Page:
Designs on Signs - Hand Painted Signwriting

Traditional Hand-painted Sign
Here's a recent example of a sign-writing commission. This sign is for a new beauty therapy business Beauty Spot, in the Norfolk town of Dereham. The sign is on a (recycled) piece of solid oak. It is all hand-painted, not a stencil in sight! I don't market myself as a sign-writer, but I do accept occasional commissions for signs. This type of work mostly comes about either through recomendation, or if people have found about my canal art work.

The brief for this project was quite simply to make an exterior sign to a certain size, to incorporate lilac, the business name and phone number. The construction, design, layout, colour combinations and lettering style were up to me!

Signs have a utilitarian purpose, and must be legible. There is a little bit more involved in designing a sign than just painting some neatly set out lettering, though. For example, the style of lettering, graphic layout and colour scheme, should be appropriate. The materials used should be fit for the purpose - you dont want a sign with paintwork that blisters or quickly fades/peels, or a sign that warps.

The sign should convey the important information clearly and logically. With this sign, I opted for a lilac background colour. I chose to do the business title in a clear, "soft feminine" italic style of lettering. I used a narrow, contrasting black shaddow around the white lettering to make the business name stand out against the lilac background, giving an embossed effect over distance. I chose to do the phone number a simple strong black, bold sans serif lettering. To add balance and interest to the design, I added a white "scrollwork" filler/divider, underlining the business name. I did not give this the same "embossed effect" to "match" the white lettering. This content was much less important than the business name and phone number, so I wanted it to fall back to the background. In designing the sign, I tried to ensure the sign could be read clearly from as greater distance as possible, especially given there was a size limitation. I intentionally included a full-stop, as a play on the words "Beauty Spot".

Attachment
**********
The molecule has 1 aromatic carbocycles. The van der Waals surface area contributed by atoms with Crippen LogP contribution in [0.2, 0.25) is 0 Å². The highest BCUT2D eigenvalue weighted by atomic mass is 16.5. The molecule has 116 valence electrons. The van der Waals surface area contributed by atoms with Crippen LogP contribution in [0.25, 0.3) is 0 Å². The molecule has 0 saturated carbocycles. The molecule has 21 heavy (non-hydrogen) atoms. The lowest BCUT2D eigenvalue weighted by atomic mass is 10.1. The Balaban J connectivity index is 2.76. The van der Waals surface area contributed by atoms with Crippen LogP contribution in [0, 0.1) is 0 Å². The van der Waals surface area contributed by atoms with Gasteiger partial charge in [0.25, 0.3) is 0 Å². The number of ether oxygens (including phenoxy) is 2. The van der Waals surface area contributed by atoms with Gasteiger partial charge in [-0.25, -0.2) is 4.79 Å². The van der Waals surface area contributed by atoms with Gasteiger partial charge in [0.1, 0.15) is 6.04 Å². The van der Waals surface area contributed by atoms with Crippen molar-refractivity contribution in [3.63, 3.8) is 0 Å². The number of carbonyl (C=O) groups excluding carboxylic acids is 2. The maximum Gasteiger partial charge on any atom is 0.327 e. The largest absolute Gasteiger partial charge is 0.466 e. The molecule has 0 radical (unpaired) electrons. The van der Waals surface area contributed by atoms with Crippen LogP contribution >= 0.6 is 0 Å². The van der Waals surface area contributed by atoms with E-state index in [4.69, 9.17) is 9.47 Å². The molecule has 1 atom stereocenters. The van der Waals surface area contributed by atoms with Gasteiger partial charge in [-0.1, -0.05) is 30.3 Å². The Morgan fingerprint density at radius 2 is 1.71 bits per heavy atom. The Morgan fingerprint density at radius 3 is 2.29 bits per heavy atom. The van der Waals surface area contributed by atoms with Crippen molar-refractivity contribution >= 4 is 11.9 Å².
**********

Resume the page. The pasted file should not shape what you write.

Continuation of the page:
Whenever I do work like this, I start taking more notice of all the signs I see about me in the built environment. One "professional" roadside hung vinyl sign I recently noticed was filled with vast amounts of information, more like a business leaflet than a sign. To read any of the information on the sign, you would have to be stood right below the sign. There was poor graphic layout with blocks of text spaced out at untidy intervals. There are some fantastic modern vinyl signs about. But there are also some appalling ones! I wonder if, in some cases, people have bought the software and equipment, so therefore are "sign-writers". A bit like "I have just bought Dreamweaver therefore I'm a web designer syndrome". Perhaps they are victims of clients demands, but a true professional sign-writer would not oblige with such poor graphics and excessive content. I am not a professionally-trained sign-writer, and I know I would not.

Check out this fabulous collection of photos of traditional hand-painted signage from the Flickr group Signpaintr, which I found via a post on the fascinating blog.

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